I’m also seeing some advertisers pointing blame at networks and affiliates for sending fraudulent traffic after the fact. Hard to say if this is true or not. I don’t know why ANYONE running affiliate traffic isn’t using a fraud service like Kount. I see 3–5% of traffic get denied from those systems which saves a TON of money in chargebacks, cpa fees and other expenses associated with dealing with that true fraud.
How can the advertiser avoid this? Have very transparent terms and conditions. This puts them at a competitive disadvantage to the guy who doesn’t give a shit. A big group of us tried this last year with a number of affiliate networks and it went absolutely nowhere. I got a shit load of egg on my face.
What responsibility does the network have in this mess? Patrolling their network for affiliates pushing fake articles, bogus endorsements. Doing the same to the advertisers who have no terms and conditions on their checkout pages.
What happens then? That probably kills all of the “business as usual” traffic. What happens if they don’t? They get C&D from top celebrities and sued by regulators. Pretty shitty situation for them too.
How does this effect affiliates? I haven’t seen too many regulators sue affiliates directly lately but the aggressive offers are still few and far inbetween. Learn sustainable and sellable white hate sales techniques and build teams.
Coverage of the Canadian Skin Cream Scam highlighted the use of “fake articles, bogus endorsements from respected celebrities like Ellen DeGeneres and Céline Dion and phoney surveys from legitimate companies, to trick people into paying for products and services they don’t want.” It’s super easy for customers to rant and complain now a days and it’s only getting easier. I’m not sure how long the current system can last.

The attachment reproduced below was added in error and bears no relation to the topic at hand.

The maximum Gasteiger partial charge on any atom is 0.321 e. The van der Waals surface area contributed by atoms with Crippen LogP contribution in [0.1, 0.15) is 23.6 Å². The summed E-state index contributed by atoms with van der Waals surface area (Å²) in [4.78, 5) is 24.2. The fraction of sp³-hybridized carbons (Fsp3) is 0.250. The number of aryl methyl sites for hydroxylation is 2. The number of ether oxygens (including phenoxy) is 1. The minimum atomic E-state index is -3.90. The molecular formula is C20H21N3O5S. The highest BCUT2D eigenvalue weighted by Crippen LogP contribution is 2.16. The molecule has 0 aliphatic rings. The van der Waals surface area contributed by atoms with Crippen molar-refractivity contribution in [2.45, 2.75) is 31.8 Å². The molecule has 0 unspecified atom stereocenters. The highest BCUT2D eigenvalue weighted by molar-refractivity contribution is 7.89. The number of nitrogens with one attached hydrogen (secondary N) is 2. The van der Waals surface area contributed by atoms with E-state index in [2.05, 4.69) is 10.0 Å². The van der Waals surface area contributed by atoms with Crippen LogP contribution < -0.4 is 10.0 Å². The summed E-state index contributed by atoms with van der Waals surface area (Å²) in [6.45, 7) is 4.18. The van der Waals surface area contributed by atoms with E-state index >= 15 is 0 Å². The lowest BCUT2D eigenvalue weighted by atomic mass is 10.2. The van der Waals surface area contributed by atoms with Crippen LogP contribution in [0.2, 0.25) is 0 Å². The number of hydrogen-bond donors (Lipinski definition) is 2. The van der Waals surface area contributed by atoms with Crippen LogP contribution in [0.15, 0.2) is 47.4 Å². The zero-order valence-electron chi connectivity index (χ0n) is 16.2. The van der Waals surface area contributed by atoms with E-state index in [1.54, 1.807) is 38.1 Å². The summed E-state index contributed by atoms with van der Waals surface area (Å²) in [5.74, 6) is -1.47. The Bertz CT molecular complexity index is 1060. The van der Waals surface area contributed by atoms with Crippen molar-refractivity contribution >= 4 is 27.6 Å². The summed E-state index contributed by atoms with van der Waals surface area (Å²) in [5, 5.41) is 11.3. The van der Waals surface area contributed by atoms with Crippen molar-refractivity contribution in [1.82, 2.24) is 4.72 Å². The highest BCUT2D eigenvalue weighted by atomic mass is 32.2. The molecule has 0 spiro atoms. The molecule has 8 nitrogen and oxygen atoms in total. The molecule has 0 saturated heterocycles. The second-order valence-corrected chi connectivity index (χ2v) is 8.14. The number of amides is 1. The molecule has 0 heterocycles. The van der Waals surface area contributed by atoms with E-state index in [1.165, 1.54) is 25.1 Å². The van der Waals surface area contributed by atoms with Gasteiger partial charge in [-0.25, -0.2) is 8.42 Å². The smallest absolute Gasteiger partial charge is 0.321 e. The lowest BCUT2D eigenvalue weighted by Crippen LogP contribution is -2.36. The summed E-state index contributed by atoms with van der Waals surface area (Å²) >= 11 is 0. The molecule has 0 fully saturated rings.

Tons of outside forces against it.
Celebrities hate it: Kristy Brinkly, Dr Oz, Marc Cuban, Barbara Corcoan, Jason Statham, Tim Allen, Ellen, Oprah. They all have HUGE audiences and regularly communicate to them about the scam.
Card brands are attacking it with Operation Choakpoint and stopping the flow of money at the banks. They seem to like the money, maybe the publicity around this is just a play to placate the media and other outlets that got mud on their face?
Regulators hate it, they are suing brands and advertisers big and small that have too many complaints against them with the BBB.
Banks are blacklisting fulfillment companies that have negative reputations on the BBB. They do seem to like the money though.
Facebook hates it, they regularly update their system to ban affiliates and cloaking systems.
Google hates it, they’ve announced new measures they are taking to prevent misleading advertising.
What’s next? Well, no word from the card brands. Maybe no news is good news… Some banks are changing their policies to require the customer have the option to be able to purchase the product as a straight sale as an additional option.
So here’s a couple ideas about how to move forward:
1) Status quo. It continues to aggravate the “outside forces” and the “Catch Me If You Can” game continues. Eventually Carl Hanratty caught Frank Abagnale.
2) Advertisers sell unique and quality products that have good endorsements. Affiliates push traffic with those real endorsements.
Here’s a couple tips, maybe painful ones when your looking at a big accounts receivable balance. Look at overhead, see what cuts can be made. I know many companies trimming staff if they understand that the RFT industry isn’t bouncing back in the next couple months, it may take another 6+ months, years or never recover like it was before. There are just too many outside forces looking at it under a microscope. The customer experience is pretty terrible, and as the internet becomes more and more transparent, the window into the glass house is HUGE.
I’m sure there are many other options out there. If you are doing the same thing over and over and expecting a different result, what COULD you be doing differently?
If you are looking for something different and want to make a change with a group of like-minded individuals, feel free to message me. I have a mastermind of 7 figure+ entrepreneurs where we work on brandable and sellable business models.